The Wings athletic programs could be shut out of interstate competition next year as punishment for its participation in the Dick’s High School Nationals Tournament — and school officials say the league didn’t warn them about those consequences before the event.
The New York State Public High School Athletic Association, the state’s sanctioning body, will not sanction the Wings’ athletic programs for interstate play in the 2015–16 season, according its executive director Robert Zayas, after the South Shore girls’ basketball team played in the unsanctioned Dick’s Nationals that was broadcast live on ESPN in early April.
“In fairness to other states throughout the country, they are asking me, ‘Do these schools abide by all the rules and regulations of your state?’ ” Zayas said. “By participating in a national event, I can’t in good faith say that they do for a period of one year.”
The ruling means Wings is cleared to play schools from New York State, but teams from outside the Empire State would have to think twice before facing Wings, because those squads could be subject to punishment by their states’ governing bodies.
“That’s up to all the other states,” Zayas said.
Brooklyn-based South Shore was slapped with the same punishment over its girls’ hoops squad’s participation in the Dick’s tournament.
According to the association’s website, interstate competition is when teams, or individuals representing their schools, travel across state lines to participate in competitive sports events, including but not limited to such events as “shoot-outs,” “showcases,” and “round-robin tournaments.”
The ruling could hinder the South Shore’s girls’ and boys’ hoops teams’ ability to travel out of state for events that showcase the kids in front of college coaches in hopes of gaining scholarship offers.
According to Zayas, he hand-delivered a letter outlining the punishment to Public School Athletic League Executive Director Donald Douglas on March 28 — a week before the Dick’s event — during a long talk in the bleachers of the University of Albany’s SEFCU Arena at the state Federation basketball tournament.
The letter stated that the state association would not provide the schools’ athletic programs with interstate sanctioning for the coming season if their teams took the floor for the event, according to the minutes of the organization’s May 1 executive board meeting. The letter also said it would notify the State Education Department of the violation of the Commissioner’s Regulations.
But the PSAL continued to tell its teams to play — and didn’t even tell the schools about the promised consequences.
Wings Athletic Director Michael Salvatore said he was unaware of potential consequences or the New York State Public High School Athletic Association’s ruling until being contacted by this paper.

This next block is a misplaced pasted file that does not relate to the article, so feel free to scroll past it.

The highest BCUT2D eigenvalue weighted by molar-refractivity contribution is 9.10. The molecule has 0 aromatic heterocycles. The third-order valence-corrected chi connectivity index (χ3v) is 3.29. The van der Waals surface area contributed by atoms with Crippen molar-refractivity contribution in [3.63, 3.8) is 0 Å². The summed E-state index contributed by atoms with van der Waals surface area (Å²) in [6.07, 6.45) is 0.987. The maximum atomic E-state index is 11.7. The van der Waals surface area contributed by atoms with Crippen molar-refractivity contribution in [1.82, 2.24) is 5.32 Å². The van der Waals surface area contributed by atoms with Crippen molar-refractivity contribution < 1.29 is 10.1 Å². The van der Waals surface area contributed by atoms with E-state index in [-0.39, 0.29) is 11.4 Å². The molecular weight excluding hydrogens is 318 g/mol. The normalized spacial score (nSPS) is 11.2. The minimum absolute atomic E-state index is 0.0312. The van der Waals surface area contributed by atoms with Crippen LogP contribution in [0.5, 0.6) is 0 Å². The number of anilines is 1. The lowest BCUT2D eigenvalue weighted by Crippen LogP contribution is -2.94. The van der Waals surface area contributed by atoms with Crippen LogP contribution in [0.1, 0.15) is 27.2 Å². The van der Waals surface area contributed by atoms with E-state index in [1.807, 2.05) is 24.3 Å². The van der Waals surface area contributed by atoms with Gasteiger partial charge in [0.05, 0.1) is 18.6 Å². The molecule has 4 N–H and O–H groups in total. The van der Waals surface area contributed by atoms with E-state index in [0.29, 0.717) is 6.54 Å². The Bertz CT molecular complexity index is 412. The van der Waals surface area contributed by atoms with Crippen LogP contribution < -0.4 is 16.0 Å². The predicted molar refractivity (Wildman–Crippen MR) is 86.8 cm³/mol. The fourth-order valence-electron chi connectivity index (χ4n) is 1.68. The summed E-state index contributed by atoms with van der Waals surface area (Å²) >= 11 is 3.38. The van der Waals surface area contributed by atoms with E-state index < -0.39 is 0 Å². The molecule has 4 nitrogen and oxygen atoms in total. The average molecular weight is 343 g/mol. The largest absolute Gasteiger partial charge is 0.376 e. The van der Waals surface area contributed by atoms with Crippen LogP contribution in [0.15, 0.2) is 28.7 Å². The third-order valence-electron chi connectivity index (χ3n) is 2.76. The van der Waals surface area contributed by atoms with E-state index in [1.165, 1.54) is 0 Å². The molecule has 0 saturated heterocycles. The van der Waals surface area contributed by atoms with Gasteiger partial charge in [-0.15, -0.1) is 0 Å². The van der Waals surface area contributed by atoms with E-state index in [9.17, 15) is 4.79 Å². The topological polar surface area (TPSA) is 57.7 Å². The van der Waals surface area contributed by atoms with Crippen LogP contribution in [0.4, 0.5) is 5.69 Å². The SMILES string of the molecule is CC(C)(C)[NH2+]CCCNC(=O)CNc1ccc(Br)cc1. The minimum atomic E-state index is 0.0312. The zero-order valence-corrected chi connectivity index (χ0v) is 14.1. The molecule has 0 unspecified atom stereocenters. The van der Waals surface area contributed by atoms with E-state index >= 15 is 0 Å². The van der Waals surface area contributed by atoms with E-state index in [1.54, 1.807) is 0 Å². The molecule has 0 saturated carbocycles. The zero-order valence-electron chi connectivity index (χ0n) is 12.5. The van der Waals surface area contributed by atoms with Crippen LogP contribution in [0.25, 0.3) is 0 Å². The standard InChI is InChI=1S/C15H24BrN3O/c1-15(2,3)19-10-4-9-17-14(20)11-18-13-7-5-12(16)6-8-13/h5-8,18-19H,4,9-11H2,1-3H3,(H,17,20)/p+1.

“I asked the PSAL and they said, ‘It’s fine, go ahead,’” Salvatore said. “We were not aware of any possible consequences.”
He said he was disappointed in the league’s lack of communication. Salvatore appreciated the experience the boys got at the Dick’s Nationals, but said had he known what it would have cost there would have been further discussion of whether to let his team attend. The rule will force them to take a second look has who the boys’ basketball team will play next year.
“We will have to reevaluate our schedule and the exposure for our student athletes,” Salvatore said.
South Shore was likewise kept in the dark by the PSAL, according to athletic director Pat Trani.
League officials refer all questions to the city Department of Education, which refused to address the withholding of the state association’s letter.
“Playing in this tournament was a wonderful opportunity for our student athletes,” said department spokesman Jason Fink.
There could be more consequences in store for South Shore, as well. Zayas said his organization has not officially filed a complaint to the state Education Department, but when it does, the department could decide to take further action. Department spokesman Tom Dunn has not returned requests for comment.
The state Federation executive board meets on May 13. The Catholic High School Athletic Association’s Federation board member Tom Murray said in March that the issue of the Dick’s event will likely be brought up again there.
When Boys & Girls and Murry Bergtraum took part in the similar ESPN Rise tournament in 2010, it was also deemed a violation. The CHSAA threatened to have its teams boycott PSAL squads and the other two Federation members considered similar bans, but none of them followed through after a conference call with Douglas. The hope then was that this issue would not come up again.
Both South Shore and Wings played well in their opening-round games of the Dick’s tournament before falling to teams ranked in the top three in the nation by USA Today.